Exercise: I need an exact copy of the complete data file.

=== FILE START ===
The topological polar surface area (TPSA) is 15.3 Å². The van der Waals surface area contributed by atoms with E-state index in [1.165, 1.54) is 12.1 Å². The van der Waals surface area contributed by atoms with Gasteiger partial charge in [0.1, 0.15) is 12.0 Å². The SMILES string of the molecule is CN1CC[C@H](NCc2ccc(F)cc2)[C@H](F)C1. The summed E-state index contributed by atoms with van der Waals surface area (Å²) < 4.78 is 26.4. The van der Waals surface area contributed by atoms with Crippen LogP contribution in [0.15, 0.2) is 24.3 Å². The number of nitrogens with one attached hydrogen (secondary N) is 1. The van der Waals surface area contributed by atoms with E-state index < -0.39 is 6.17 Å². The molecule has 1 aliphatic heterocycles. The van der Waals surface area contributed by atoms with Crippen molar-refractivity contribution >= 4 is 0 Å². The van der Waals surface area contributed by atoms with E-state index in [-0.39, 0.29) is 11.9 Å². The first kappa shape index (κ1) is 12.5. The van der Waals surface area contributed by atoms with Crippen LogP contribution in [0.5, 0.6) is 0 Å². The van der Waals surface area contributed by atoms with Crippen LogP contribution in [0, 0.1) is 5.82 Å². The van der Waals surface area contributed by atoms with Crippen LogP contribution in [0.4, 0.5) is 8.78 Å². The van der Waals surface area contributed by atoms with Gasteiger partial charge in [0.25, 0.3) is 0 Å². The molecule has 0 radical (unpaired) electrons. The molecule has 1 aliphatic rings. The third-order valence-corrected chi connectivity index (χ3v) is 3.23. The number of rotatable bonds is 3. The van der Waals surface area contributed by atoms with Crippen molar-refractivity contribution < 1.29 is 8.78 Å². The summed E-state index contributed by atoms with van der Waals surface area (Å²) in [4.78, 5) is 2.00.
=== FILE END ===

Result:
The topological polar surface area (TPSA) is 15.3 Å². The van der Waals surface area contributed by atoms with E-state index in [1.165, 1.54) is 12.1 Å². The van der Waals surface area contributed by atoms with Gasteiger partial charge in [0.1, 0.15) is 12.0 Å². The SMILES string of the molecule is CN1CC[C@H](NCc2ccc(F)cc2)[C@H](F)C1. The summed E-state index contributed by atoms with van der Waals surface area (Å²) < 4.78 is 26.4. The van der Waals surface area contributed by atoms with Crippen LogP contribution in [0.15, 0.2) is 24.3 Å². The number of nitrogens with one attached hydrogen (secondary N) is 1. The van der Waals surface area contributed by atoms with E-state index < -0.39 is 6.17 Å². The molecule has 1 aliphatic heterocycles. The van der Waals surface area contributed by atoms with Crippen molar-refractivity contribution >= 4 is 0 Å². The van der Waals surface area contributed by atoms with E-state index in [-0.39, 0.29) is 11.9 Å². The first kappa shape index (κ1) is 12.5. The van der Waals surface area contributed by atoms with Crippen LogP contribution in [0.5, 0.6) is 0 Å². The van der Waals surface area contributed by atoms with Crippen LogP contribution in [0, 0.1) is 5.82 Å². The van der Waals surface area contributed by atoms with Crippen LogP contribution in [0.4, 0.5) is 8.78 Å². The van der Waals surface area contributed by atoms with Gasteiger partial charge in [0.25, 0.3) is 0 Å². The molecule has 0 radical (unpaired) electrons. The molecule has 1 aliphatic rings. The third-order valence-corrected chi connectivity index (χ3v) is 3.23. The number of rotatable bonds is 3. The van der Waals surface area contributed by atoms with Crippen molar-refractivity contribution < 1.29 is 8.78 Å². The summed E-state index contributed by atoms with van der Waals surface area (Å²) in [4.78, 5) is 2.00.